This is especially hard for finance organizations that historically have not been expected to look forward, support real-time business decisions or really collaborate at all. Many times finance is viewed primarily as a critic, a barrier, a group that is focused entirely on minimizing risk and spend. Some still see finance as a group whose best work gets printed once a month and filed-away in binders never to be seen again.
It can take time to transform the perception of finance into one of being an enabler, a group that is encouraging and proactively seeks to drive positive results. The group that sifts through data like tea leaves looking for insights and making forward looking predictions. When it’s done well, integrated planning can greatly assist in making this perception transformation a reality.
"You will know you’re on the right track when you start to get called on more often for your input into strategic business decisions."
My advice is to start slowly with a few small wins and remember to:
• Add value – don’t try to impose or direct adoption
• Be positive and be patient – it’s an iterative process
• Don’t start aiming for perfection – aim for something good
You will know you are on the right track when you start to get called on more often for your input into strategic business decisions – when your integrated planning approach gets the buy-in it needs to succeed. Cultivating this buy-in requires time, nurturing, meaningful collaboration and continuous refinement, which is why it needs to involve people from multiple departments and data from multiple sources. And don’t forget that more iterations lead to more accuracy, which leads to more confidence in plans and planning capability.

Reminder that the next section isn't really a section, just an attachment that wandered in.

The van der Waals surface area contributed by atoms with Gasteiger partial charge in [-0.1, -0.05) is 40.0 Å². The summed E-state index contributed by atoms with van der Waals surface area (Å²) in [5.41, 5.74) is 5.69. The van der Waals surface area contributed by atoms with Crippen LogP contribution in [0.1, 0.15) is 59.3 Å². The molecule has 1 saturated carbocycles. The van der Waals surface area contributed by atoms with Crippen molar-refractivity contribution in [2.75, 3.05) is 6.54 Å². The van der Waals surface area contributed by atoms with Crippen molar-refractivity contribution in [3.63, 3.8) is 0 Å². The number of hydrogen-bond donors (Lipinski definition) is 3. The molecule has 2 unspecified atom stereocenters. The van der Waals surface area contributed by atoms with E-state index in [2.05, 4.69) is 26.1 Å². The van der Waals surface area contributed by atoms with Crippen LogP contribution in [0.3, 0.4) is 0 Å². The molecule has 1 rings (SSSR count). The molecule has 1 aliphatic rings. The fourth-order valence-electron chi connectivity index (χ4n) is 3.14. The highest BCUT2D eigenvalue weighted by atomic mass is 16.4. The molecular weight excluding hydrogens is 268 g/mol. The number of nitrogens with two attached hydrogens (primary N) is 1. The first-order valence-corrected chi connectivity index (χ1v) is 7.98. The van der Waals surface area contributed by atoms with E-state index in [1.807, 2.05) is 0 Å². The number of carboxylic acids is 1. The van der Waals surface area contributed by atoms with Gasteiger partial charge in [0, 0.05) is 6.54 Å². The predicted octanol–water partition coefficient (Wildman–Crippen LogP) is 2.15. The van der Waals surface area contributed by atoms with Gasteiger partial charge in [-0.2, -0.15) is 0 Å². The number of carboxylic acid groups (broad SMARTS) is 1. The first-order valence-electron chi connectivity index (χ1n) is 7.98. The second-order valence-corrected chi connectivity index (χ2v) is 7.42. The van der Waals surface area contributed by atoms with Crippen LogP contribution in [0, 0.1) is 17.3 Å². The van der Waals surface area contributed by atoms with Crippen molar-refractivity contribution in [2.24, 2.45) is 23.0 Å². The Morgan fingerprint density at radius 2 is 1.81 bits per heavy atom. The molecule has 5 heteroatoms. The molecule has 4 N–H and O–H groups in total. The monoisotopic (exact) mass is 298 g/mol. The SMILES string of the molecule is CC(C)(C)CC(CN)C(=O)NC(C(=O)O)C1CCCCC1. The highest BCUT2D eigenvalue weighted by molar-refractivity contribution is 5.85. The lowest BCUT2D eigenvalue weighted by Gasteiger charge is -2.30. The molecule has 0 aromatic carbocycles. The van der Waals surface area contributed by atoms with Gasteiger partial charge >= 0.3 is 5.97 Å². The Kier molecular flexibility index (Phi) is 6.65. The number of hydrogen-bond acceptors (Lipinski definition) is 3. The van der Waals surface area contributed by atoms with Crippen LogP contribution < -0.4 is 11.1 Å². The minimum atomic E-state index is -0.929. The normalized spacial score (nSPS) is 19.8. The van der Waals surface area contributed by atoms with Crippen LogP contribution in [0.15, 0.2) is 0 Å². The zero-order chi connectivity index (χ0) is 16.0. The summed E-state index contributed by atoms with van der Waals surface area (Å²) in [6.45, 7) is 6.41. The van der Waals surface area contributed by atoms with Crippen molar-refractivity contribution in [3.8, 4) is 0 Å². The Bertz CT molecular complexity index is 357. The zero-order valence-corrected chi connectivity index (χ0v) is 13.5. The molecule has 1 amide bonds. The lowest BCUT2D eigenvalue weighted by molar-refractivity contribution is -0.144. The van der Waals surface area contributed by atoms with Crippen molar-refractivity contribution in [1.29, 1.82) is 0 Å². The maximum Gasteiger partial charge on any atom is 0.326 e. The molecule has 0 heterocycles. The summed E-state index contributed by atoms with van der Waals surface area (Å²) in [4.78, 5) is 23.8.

In my earlier example of building a database of marketing funnel metrics, I knew I was successful when marketing was sitting in the finance department every other day fooling around with their data at our desks. At that point we also saw the accuracy of our own sales and revenue forecasting greatly improved.
The Corporate Performance Transformation Payoff
Like most CFOs, I’m results-oriented, and being transformative involves being alert to all the direct and indirect results that indicate you and your team are on the right path.
In my earlier marketing example, we knew we were on track when we saw finance helping its colleagues in marketing make better decisions to reduce customer acquisition costs (CAC). That meant the company could do more with the same amount of money, and made sure it spent its marketing dollars in the right place – from pay-per-click advertising to public relations.
Integrated planning doesn’t mean finance taking over the marketing function, but recognizing that all of us should share the same goal of driving organizational success.
Going from integrated planning to performance transformation is about finding the story in the numbers through analysis. Telling that story includes the descriptive – where you’ve been as a company – and the diagnostic -- where you are and why. Making that story transformative happens when you start to get predictive – where you’re going, the levers that control company direction, and how to adjust those levers to get the company to where it nees to be.
Performance transformation can drive a major culture shift in an organization. With strong collaboration and a powerful combination of financial and non-financial data, finance can lead performance transformation by informing and driving results that could be an order of magnitude greater than keeping to a straight line or within a repeating pattern.
Put another way, you can continue to report sales and marketing spend relative to budget. You can aim to cut sales and marketing spend. Or…you could double your sales.
What gets me excited is maximizing my contribution through data and analysis. I don’t want to be the guy cutting down trees and printing financial statements that go straight into well-ordered black binders. I want my numbers to live out loud, to tell an impactful story, one that motivates and drives performance transformation across my organization.
As the CFO, I firmly believe I’m in the best position to do this. And I’m thrilled to see more and more of my peers striving to do the same.
About the AuthorMore Content by Darrell Cox